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The drop in September new vehicle sales will not be as steep as I initially thought it would be

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September 11, 2009 – Comments (4)

Well, it looks like I beat the fancy PhDs over at Edmunds.com to the punch again.  Last week (September 4th) I revised by dour forecast for weak September light vehicle sales in the U.S. upward slightly saying the following

There certainly will be a dramatic drop in September auto sales, however this drop might not be as large as I initially thought it would be if A) there are a number of vehicles that consumers ordered during the CARS program that weren't delivered until this month and B) the effectiveness of the program was exaggerated meaning that there was slightly more "real" demand for autos last month than many believe.  Interesting stuff. (link)

Edmunds.com issued the following statement today:

Edmunds.com announced it has adjusted its prediction on the seasonally adjusted sales rate for vehicles in September, and the new forecast is creeping upward.

Prior reports by the company had the SAAR at 8.3 to 8.4 million units. However, the company now said it believes that number to be 600,000 vehicles higher at 8.9 million, based on information obtained from Sept. 1 through Sept. 5 of this month.

"The industry is still experiencing a depressed level of sales, but we're seeing modest improvement from week to week," said Jeremy Anwyl, chief executive officer for
Edmunds.com.

"Soon we should surpass the level that the industry was at before Cash for Clunkers launched," he speculated.

Interestingly, the company predicts that 3.6 percent of the SAAR is attributable to clunker sales, which is down from 6.4 percent based on numbers from the last week of August.

"Of the vehicles sold so far this month, 3.6 percent are ‘hold-over' Cash for Clunker orders that are being delivered," officials stated.

SAAR to Reach Pre-Clunker Levels Soon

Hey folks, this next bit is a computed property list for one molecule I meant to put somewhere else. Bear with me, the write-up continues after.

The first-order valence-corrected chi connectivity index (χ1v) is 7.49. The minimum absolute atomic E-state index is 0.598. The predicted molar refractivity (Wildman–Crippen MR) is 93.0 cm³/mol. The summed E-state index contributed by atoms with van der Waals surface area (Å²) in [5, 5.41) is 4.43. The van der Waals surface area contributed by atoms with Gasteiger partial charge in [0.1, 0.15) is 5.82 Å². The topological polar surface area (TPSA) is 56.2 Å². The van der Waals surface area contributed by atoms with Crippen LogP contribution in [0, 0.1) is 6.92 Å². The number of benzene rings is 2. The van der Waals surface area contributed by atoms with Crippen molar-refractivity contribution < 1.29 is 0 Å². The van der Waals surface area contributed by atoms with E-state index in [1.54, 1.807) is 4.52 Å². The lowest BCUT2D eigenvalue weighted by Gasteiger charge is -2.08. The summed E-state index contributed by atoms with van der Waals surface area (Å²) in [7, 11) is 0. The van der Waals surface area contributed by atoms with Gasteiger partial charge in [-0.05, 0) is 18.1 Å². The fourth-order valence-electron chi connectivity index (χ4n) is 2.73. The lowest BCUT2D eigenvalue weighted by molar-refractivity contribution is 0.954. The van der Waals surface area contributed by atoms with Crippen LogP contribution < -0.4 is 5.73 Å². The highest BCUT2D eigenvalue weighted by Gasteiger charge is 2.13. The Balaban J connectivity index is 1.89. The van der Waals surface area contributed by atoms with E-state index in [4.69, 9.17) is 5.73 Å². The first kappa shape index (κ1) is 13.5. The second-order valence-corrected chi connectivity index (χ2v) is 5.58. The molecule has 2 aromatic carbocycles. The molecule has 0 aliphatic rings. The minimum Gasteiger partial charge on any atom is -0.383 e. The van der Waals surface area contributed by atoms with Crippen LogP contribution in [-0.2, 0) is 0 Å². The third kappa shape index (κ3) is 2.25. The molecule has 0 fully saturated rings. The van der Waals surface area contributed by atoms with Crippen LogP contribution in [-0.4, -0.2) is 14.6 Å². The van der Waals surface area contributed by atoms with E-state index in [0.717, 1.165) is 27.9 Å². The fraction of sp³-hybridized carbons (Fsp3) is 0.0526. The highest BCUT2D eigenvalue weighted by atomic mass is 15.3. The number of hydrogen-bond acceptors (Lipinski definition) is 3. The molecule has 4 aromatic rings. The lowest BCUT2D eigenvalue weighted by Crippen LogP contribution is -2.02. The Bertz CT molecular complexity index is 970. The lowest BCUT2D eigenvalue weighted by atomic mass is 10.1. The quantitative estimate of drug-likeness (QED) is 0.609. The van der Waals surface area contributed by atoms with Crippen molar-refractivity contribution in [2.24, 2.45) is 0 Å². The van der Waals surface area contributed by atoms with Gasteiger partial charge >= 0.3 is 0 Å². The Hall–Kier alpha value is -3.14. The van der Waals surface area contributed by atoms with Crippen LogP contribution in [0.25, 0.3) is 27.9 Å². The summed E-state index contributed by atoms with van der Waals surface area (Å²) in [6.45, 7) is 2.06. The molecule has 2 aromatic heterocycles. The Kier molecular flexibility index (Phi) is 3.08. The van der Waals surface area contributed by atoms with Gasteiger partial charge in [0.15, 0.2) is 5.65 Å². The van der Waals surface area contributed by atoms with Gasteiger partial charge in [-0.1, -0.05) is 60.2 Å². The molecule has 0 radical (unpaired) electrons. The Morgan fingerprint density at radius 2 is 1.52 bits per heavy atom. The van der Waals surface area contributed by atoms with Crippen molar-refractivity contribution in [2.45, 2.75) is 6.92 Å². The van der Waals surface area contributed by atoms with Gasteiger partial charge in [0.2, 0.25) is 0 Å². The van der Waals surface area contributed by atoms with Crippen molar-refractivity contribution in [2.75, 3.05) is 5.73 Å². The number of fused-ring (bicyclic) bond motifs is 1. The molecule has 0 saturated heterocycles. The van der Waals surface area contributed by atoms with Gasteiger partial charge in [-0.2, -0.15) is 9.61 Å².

I will do some channel checks later on this month to see what sales are like (sales are typically so heavily weighted towards the end of the month that it's tough to get an accurate gauge on how things are going this early on).  Any stronger than expected demand for new vehicles is an excellent sign for the economy.

Deej

4 Comments – Post Your Own

#1) On September 11, 2009 at 10:00 AM, alstry (35.74) wrote:

I think it will be a lot higher than 10 million SAAR now that GM is giving away cars for free for 60 days.

The only thing that can beat this is when car makers start paying people to take cars off their hands to subsidize the oil industry and insurance companies.....sorta like how they gave away computers if you purchased internet service.

This should not be too far off as more and more suffer job losses and massive wage cuts due to current Zombulation policies.

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#2) On September 11, 2009 at 10:31 AM, TMFDeej (99.31) wrote:

The General offering monsterous incentives on its vehicles is no way to run an automaker, but it's also nothing new.  It's been doing this for years.  The more things change, the more they remain the same.

I'm very curious to see the details of this program.  I'm sure that they won't make it easy for people to essentially steal a new vehicle from them for two months and then give it back.  If there isn't a catch then they're really stupid.

Besides, Saturn had a 30-day return policy for years and clearly it didn't do much for it, given the fact that the brand is essentially dead.

Deej

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#3) On September 11, 2009 at 10:37 AM, alstry (35.74) wrote:

It simply shows the desperation of the marketplace and GM in particular....we should get a good read focusing on the foreign brands now dominating the market.

September is generally a decent month with new model introductions....if things are slow....you know there is trouble ahead as bankers keep cutting off credit and raising interest rates on consumers and businesses.

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#4) On September 11, 2009 at 4:20 PM, angusthermopylae (39.41) wrote:

I doubt if the numbers will be significant, but will GM also report on the number of cars returned?  Will that count against their sales, or will it be ignored, and the cars relegated to the used-car market?

Sounds a bit gimmicky to me...

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